What Dan didn’t realise while listening to choral music on the back patio was that our host had returned home for the evening and had settled on the sofa right inside the patio door. He had his laptop open and when Dan came in, ready for bed, there was a certain degree of awkwardness that involved a laptop being hastily closed and a hand being rapidly removed from the, uh, bathing suit area.
Awkward, loud conversation followed and then Dan came to bed. We left early the next morning with the grace of a failed one-night stand and moved on to our next AirBnB location.
Destination Two – South End “Bread” and Breakfast
After many laughs to work through the weirdness of our first AirBnB experience, my husband and I moved on to our next booking location. Again, the location was perfect. We were right downtown and there was parking – well, street parking, a block away. This place was cheaper and when we were buzzed in – we knew why.
Our second host had billed their place as a charming room in a downtown home. They made a big deal in the listing about fresh bread being served for breakfast.
The place we arrived at was an old set of flats on Barrington Street. They had been turned into condos but still carried the damp smell of mold and vomit in the entry. The flat itself looked like the worst frat house I have ever partied in and our room was tiny. One bed – a mattress on an old futon frame and a few garbage-picked pieces of furniture. Our host explained that the window was broken and that there might be bread but that she had ruined the last loaf. If we wanted eggs we could help ourselves in the morning.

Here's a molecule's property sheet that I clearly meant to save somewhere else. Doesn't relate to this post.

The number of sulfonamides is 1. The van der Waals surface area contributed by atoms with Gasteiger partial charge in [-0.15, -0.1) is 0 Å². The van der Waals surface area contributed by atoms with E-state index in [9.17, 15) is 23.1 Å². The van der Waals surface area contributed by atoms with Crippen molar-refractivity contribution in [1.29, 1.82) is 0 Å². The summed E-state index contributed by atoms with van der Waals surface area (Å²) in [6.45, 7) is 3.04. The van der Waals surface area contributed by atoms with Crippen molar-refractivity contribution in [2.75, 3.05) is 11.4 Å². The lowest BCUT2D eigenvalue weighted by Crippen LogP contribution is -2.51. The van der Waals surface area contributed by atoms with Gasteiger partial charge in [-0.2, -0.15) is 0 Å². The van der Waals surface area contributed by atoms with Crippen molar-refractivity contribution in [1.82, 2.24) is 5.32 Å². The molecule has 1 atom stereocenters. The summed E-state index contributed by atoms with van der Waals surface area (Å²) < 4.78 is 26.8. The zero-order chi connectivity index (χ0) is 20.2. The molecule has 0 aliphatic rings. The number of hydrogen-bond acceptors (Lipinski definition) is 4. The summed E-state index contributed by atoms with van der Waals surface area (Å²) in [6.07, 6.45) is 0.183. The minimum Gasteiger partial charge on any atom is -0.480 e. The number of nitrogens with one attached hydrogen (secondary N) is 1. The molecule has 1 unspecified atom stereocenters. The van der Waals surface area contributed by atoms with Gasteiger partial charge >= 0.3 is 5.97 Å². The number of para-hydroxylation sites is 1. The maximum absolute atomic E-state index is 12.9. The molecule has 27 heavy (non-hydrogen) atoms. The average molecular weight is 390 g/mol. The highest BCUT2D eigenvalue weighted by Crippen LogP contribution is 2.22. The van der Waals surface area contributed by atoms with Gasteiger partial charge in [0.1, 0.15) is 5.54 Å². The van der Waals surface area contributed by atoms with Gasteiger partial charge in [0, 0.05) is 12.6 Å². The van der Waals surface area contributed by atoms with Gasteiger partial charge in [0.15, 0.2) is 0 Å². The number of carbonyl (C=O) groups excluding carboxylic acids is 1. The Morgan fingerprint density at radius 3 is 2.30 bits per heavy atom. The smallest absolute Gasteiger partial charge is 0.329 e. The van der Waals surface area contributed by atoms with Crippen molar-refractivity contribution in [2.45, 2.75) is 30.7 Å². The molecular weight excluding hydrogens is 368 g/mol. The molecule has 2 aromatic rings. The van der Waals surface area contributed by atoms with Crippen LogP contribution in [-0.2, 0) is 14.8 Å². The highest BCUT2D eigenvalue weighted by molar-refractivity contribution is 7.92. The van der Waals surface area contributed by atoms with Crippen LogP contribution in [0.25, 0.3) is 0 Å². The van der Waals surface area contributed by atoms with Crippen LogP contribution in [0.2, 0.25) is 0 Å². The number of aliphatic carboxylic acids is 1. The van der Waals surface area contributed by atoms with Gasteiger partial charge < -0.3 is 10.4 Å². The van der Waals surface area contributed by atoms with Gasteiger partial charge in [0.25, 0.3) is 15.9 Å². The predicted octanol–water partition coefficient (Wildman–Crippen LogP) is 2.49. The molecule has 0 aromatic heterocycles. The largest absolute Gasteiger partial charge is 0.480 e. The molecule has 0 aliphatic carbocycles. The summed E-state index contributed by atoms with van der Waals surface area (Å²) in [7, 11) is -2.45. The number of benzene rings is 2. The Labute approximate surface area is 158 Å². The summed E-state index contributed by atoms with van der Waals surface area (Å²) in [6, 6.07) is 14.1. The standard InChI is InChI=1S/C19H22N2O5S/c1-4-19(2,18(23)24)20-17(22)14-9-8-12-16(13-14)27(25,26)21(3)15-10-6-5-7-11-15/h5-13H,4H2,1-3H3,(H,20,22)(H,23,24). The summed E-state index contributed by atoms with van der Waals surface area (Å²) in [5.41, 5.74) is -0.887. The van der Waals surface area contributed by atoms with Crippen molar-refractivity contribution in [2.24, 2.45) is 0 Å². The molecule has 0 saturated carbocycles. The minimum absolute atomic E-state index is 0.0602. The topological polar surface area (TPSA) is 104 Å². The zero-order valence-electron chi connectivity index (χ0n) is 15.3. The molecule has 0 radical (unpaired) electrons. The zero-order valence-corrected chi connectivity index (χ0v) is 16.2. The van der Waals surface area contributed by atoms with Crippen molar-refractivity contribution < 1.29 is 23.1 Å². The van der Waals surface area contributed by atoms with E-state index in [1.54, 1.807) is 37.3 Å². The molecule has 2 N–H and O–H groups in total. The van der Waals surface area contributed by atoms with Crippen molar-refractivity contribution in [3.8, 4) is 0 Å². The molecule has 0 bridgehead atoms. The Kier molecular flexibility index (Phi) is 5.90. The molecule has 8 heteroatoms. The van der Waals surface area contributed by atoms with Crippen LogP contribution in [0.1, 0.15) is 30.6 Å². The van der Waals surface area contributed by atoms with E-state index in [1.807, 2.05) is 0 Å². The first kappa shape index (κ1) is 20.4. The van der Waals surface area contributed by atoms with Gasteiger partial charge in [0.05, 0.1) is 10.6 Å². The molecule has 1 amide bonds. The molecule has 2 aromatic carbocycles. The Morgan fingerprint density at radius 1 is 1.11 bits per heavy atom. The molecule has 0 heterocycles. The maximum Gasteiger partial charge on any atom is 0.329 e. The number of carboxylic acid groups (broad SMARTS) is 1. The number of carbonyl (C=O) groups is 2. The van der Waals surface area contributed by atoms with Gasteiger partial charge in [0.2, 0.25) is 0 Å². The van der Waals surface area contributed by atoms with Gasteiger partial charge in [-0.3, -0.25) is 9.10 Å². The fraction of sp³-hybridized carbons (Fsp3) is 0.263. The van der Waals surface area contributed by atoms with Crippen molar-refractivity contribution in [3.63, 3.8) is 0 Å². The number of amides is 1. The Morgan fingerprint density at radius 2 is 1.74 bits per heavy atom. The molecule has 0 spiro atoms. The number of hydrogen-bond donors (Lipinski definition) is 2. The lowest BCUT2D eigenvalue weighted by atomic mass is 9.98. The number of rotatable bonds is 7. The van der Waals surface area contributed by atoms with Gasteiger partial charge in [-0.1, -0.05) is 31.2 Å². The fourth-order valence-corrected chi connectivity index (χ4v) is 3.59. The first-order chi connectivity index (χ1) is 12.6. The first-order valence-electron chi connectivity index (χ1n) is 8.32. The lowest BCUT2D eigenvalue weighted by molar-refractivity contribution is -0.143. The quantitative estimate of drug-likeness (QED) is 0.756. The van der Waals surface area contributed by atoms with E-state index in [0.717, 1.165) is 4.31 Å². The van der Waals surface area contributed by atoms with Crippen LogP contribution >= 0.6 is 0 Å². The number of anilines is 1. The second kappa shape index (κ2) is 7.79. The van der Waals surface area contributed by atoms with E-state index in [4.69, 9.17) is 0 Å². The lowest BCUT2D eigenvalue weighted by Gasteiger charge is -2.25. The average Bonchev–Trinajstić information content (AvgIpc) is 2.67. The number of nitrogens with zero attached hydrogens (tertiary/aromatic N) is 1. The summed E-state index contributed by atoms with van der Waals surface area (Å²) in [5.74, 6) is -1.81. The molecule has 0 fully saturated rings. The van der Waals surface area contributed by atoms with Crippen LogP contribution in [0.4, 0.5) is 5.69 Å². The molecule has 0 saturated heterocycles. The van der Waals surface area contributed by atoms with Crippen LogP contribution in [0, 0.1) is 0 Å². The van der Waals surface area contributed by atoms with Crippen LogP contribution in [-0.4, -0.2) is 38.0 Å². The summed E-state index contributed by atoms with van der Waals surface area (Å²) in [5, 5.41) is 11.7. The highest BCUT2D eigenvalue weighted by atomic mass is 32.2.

After the two-second tour of the worst apartment in Halifax I headed to the bathroom.
Lord have mercy.
The bottom of the tub was black. The rest of the tub was probably white at some point but the bottom, where my bare feet should go, was black. Black like the plague.
My husband and I headed outside to relax (try to not scream) and the rickety fire escape led to a strip of grass with some old, slivery, pressure treated lumber planters that we could perch on while we drank our expensive wine and tried to block out the horror of the accommodations.
When I went to change for our evening out I noticed a guest book in the rented room that was full of entries from not AirBnB but from something called “Couch Surfing International.” So basically, when our hosts were not subletting their closet of a guest room they were charging people to sleep on their sofa. And they were doing a shit-load of business.
So here’s the thing with AirBnB – it’s totally random. I’m sure that there are people who have great experiences but both nights at places we found through AirBnB we were horrified. One had the stink of urine and a palm-happy host. The other was nothing less than something out of Trainspotting. There really was no money saved and the experience was terrible.
But add to that some other concerns. The second place we stayed had a broken window that almost took my husband’s fingers off. Who is liable for an injury? The people who we stayed with in the filthy bathroom flat were tenants. We don’t know if the landlord knew they were renting out the room by the night. Or the sofa.
In neither location did anyone mention fire exits, liability or what to do in case of an emergency. There was no one to share concerns with and after your booking you can post a review but the hosts also post reviews about you as guests so in neither case did I say anything.
After our second night in weirdness we returned to our previous habit of booking in real, regulated inns and hotels that have standards and fire safety plans. I don’t think in the end that we saved any money staying at AirBnB locations and we did not make any new friends. AirBnB might be worth the gamble for some people but I will never take the chance again on this insane crap-shoot of accommodation. I’d rather pay a few bucks more to avoid dirty tubs, the strong smell of urine and hosts who pleasure themselves while my husband tries to enjoy some choral music on the back patio.
But if you’re looking to crash on a sofa and borrow a couple of eggs I can point you in the right direction.